The consequences of treating a fetus as a human being
Reader survey on abortion
FOR A WHILE NOW I have been wondering what the specific consequences of treating the fetus as a human being would be. Last summer 1 mailed a query similiar to this page to regular contributors to Whole Earth Review soliciting conceits. I asked them to pass my request on to friends who might have something interesting to say. I said:
I am looking for unexpected effects that would surface if large numbers of our society started treating the fetus as a human being. Certainly a tide of legal, social, moral, and medical questions would immediately arise.
Besides the obvious issue of abortion there would be a host of genetic and biological dilemmas--surrogate mothering, eugenics, test-tube babies, and all the tangled rest we haven't confronted yet. If we treated the fetus as a human being, how would that change things? What would happen? Can we imagine it?
If you don't think the fetus is a human being, how bad would it be?
If you do think the fetus is a human being, how good would it be?
I am not impartial to this. Anne Herbert, the gifted writer and former editor of this magazine who inspired this project (although she has nothing to do with it or my ideas) suggests that if we want peace we must imagine a world without killing in all its particulars as a first step.
I would like us to imagine a world without killing the unborn, where the fetus was treated as a human being. What would the consequences be? I'd like the zealous pro-lifers to imagine that, the consequences of no abortions; and all the women and men in the many details of their lives, what not killing the unborn would mean to them, how it would hurt, the trouble and pain it would cause. I would like the pro-abortion choosers to imagine a world where the fetus was treated as a human being, where the misery of an unwanted child was not dealt with by killing the child. Suppose there's this place where fetuses are treated as humans, so when one is conceived unintentionally, or by force, or by research, it's taken care of, it's dealt with, things are changed at a great price to grant it its existence. It takes courage to even imagine that. Can you see it?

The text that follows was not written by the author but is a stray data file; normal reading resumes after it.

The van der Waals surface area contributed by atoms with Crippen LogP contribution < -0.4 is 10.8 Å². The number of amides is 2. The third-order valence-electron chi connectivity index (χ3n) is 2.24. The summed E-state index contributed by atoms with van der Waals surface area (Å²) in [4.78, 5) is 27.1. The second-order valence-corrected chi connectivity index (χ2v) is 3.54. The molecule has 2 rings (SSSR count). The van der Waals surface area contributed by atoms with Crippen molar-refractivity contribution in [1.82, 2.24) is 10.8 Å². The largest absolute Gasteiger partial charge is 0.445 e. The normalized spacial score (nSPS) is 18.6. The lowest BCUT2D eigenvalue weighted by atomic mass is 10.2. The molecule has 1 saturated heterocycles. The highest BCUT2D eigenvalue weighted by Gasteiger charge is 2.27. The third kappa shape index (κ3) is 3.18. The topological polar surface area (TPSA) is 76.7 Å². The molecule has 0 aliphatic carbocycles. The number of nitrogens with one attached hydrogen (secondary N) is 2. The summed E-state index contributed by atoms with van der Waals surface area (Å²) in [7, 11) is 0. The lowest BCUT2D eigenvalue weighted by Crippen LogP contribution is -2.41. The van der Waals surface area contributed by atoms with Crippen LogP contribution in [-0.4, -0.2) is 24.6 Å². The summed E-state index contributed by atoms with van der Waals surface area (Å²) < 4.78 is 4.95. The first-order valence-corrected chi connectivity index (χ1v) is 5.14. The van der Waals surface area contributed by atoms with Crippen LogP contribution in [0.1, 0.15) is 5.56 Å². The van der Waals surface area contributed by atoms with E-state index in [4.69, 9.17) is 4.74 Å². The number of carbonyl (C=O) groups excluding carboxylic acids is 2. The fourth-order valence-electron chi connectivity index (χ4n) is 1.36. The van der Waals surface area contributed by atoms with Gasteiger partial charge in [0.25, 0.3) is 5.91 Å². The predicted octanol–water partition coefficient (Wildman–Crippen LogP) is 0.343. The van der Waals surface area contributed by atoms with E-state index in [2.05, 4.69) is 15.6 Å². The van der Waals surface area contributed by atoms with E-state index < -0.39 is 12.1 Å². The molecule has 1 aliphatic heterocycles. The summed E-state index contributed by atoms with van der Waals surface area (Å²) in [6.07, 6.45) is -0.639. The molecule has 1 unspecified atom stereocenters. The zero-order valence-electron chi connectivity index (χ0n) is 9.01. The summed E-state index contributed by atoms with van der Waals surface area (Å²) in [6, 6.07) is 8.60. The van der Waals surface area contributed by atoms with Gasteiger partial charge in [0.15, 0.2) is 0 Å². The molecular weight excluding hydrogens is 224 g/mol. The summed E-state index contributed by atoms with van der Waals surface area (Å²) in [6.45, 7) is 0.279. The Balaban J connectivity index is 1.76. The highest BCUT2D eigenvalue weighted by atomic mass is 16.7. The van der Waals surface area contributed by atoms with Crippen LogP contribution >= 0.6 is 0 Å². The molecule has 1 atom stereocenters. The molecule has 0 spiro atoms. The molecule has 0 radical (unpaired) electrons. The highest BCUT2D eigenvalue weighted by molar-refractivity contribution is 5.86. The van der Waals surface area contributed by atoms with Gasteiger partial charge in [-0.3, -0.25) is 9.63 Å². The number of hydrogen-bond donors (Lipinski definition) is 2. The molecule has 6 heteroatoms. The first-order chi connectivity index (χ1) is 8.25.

It's sometimes hard to see. Watching women who are unfairly overburdened with the responsibility of kids makes it hard to imagine. I think it's wretched that so many men deny responsibility for the fetus they coinitiate. Abandoning this responsibility brings wretchedness to the women who are wrongly asked to deal with the fetus's compounding demands alone, and it too often brings fatal wretchedness to the unborn fetus. If you regarded the fetus as a human being how would it change your approach to sex?
I think considering the fetus a human being would keep our definitions of "human' wide. We would be less likely to narrow our acceptance of who is human, to cast away those not formed like us. As it is, we find it particularly tempting to eliminate those who don't meet our specifications (white, extra-bright, no defects) while they are yet voiceless and unseen, whereas once they are born we are obliged to accept and adapt to their otherness. Imagine a world where the misshapened were not permitted to live, where everyone was "normal.' That's the opposite of a place where the fetus is treated as a human being.
I imagine not only less violence against the unborn, but more regard for it. One of the consequences of treating the fetus as a human being is that we would treat is as something with its own inherent value, not just something that had potential. It would have worth and meaning merely because it is human, not because of what it has done, not because of what it will do, but because it is.
Usually we fall into thinking of a pregnant women and her fetus as being adversaries battling over exclusive rights, the right of a woman to control her body versus the right of the fetus to live long enough to control hers. I am trying to imagine what it would be like if we choose to help both the fetus and the mother, if we gave them both all the support they needed to live and live well, if we decided they both were valuable and important. What would that mean to us as a society? If we choose to use all our resources, anything it took to make that happen, what do you think it would be like?
I think it would be a royal pain. It would cost a lot. The consequences of treating the fetus as a human being means life for the soon-to-be born and a lot of trouble for the rest of us. It's not convenient. It means sacrifice and going out of our way. It means treating not only the fetus as a human being but also women and the handicapped babies that would be born, treating them as human beings too. It probably also means treating out enemies as human beings, but all that suddenly sounds so difficult that I understand again why we shy away from it, especially when we are in the embrace of one we love.
There are many immediately difficult consequences no matter how we treat the fetus. What do you think the consequences of treating it as a human would be? That's my rap.
I'm sure there would be all kinds of effects, unpleasant and wonderful, that I haven't considered, but you might have. I'm looking for concrete examples of consequences. Details we shouldn't overlook while we imagine. Send them to me at Whole Earth.
The consequences would be that, for the first time in this country since the invasion of the white man, there would be no group of human beings who are lawfully the victims of those with power. The consequences would be a country where no one's life is considered disposable, and all human beings would share equal protection under the law. The consequences would be true equality and not an atmosphere in which rights are designated to a favored majority, or minority, by those who are unfortunately in the position to make such determinations. Whether we could live with such startling consequences remains to be seen, since they are not consequences we have imposed upon ourselves as a nation since its inception.